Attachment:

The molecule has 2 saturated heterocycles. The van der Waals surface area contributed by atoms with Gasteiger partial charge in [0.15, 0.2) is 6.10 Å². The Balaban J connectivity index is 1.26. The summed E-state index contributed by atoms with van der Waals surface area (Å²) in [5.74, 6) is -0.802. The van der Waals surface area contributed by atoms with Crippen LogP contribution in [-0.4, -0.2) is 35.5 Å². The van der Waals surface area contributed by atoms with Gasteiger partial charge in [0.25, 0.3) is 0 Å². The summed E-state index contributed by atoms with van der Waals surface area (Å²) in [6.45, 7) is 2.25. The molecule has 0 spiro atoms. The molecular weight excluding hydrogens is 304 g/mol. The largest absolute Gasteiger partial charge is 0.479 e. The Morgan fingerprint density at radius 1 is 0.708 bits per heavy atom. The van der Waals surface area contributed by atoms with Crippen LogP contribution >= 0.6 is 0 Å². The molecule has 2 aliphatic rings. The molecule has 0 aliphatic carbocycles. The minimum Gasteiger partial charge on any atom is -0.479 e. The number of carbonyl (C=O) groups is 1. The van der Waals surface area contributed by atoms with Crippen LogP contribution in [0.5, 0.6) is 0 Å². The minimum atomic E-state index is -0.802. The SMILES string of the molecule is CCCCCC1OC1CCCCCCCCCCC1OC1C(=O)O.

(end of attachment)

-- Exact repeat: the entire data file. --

The molecule has 2 saturated heterocycles. The van der Waals surface area contributed by atoms with Gasteiger partial charge in [0.15, 0.2) is 6.10 Å². The Balaban J connectivity index is 1.26. The summed E-state index contributed by atoms with van der Waals surface area (Å²) in [5.74, 6) is -0.802. The van der Waals surface area contributed by atoms with Crippen LogP contribution in [-0.4, -0.2) is 35.5 Å². The van der Waals surface area contributed by atoms with Gasteiger partial charge in [0.25, 0.3) is 0 Å². The summed E-state index contributed by atoms with van der Waals surface area (Å²) in [6.45, 7) is 2.25. The molecule has 0 spiro atoms. The molecular weight excluding hydrogens is 304 g/mol. The largest absolute Gasteiger partial charge is 0.479 e. The Morgan fingerprint density at radius 1 is 0.708 bits per heavy atom. The van der Waals surface area contributed by atoms with Crippen LogP contribution >= 0.6 is 0 Å². The molecule has 2 aliphatic rings. The molecule has 0 aliphatic carbocycles. The minimum Gasteiger partial charge on any atom is -0.479 e. The number of carbonyl (C=O) groups is 1. The van der Waals surface area contributed by atoms with Crippen LogP contribution in [0.5, 0.6) is 0 Å². The minimum atomic E-state index is -0.802. The SMILES string of the molecule is CCCCCC1OC1CCCCCCCCCCC1OC1C(=O)O.